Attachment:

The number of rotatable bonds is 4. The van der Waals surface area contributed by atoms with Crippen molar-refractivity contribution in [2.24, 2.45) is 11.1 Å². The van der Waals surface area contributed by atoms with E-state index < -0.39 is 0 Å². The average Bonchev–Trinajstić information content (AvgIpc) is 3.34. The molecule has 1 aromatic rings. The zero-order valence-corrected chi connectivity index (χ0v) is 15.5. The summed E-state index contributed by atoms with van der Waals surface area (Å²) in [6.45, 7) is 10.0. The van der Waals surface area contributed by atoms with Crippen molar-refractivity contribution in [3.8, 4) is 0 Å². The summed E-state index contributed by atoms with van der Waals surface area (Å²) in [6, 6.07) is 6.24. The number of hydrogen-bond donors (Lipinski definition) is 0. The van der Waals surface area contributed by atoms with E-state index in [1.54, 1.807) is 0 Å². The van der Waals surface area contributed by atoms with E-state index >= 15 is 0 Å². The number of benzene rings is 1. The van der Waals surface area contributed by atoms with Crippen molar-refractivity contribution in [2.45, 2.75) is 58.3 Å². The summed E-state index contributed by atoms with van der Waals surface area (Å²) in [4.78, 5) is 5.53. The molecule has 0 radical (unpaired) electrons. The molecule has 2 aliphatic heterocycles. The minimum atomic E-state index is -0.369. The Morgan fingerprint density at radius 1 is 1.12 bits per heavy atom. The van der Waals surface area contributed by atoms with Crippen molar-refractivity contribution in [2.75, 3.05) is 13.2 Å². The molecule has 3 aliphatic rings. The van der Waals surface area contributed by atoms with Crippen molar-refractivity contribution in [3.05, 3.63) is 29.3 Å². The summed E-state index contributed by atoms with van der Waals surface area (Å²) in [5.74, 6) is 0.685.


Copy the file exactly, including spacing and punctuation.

The number of rotatable bonds is 4. The van der Waals surface area contributed by atoms with Crippen molar-refractivity contribution in [2.24, 2.45) is 11.1 Å². The van der Waals surface area contributed by atoms with E-state index < -0.39 is 0 Å². The average Bonchev–Trinajstić information content (AvgIpc) is 3.34. The molecule has 1 aromatic rings. The zero-order valence-corrected chi connectivity index (χ0v) is 15.5. The summed E-state index contributed by atoms with van der Waals surface area (Å²) in [6.45, 7) is 10.0. The van der Waals surface area contributed by atoms with Crippen molar-refractivity contribution in [3.8, 4) is 0 Å². The summed E-state index contributed by atoms with van der Waals surface area (Å²) in [6, 6.07) is 6.24. The number of hydrogen-bond donors (Lipinski definition) is 0. The van der Waals surface area contributed by atoms with E-state index in [1.54, 1.807) is 0 Å². The van der Waals surface area contributed by atoms with E-state index >= 15 is 0 Å². The number of benzene rings is 1. The van der Waals surface area contributed by atoms with Crippen molar-refractivity contribution in [2.45, 2.75) is 58.3 Å². The summed E-state index contributed by atoms with van der Waals surface area (Å²) in [4.78, 5) is 5.53. The molecule has 0 radical (unpaired) electrons. The molecule has 2 aliphatic heterocycles. The minimum atomic E-state index is -0.369. The Morgan fingerprint density at radius 1 is 1.12 bits per heavy atom. The van der Waals surface area contributed by atoms with Crippen molar-refractivity contribution in [2.75, 3.05) is 13.2 Å². The molecule has 3 aliphatic rings. The van der Waals surface area contributed by atoms with Crippen molar-refractivity contribution in [3.05, 3.63) is 29.3 Å². The summed E-state index contributed by atoms with van der Waals surface area (Å²) in [5.74, 6) is 0.685.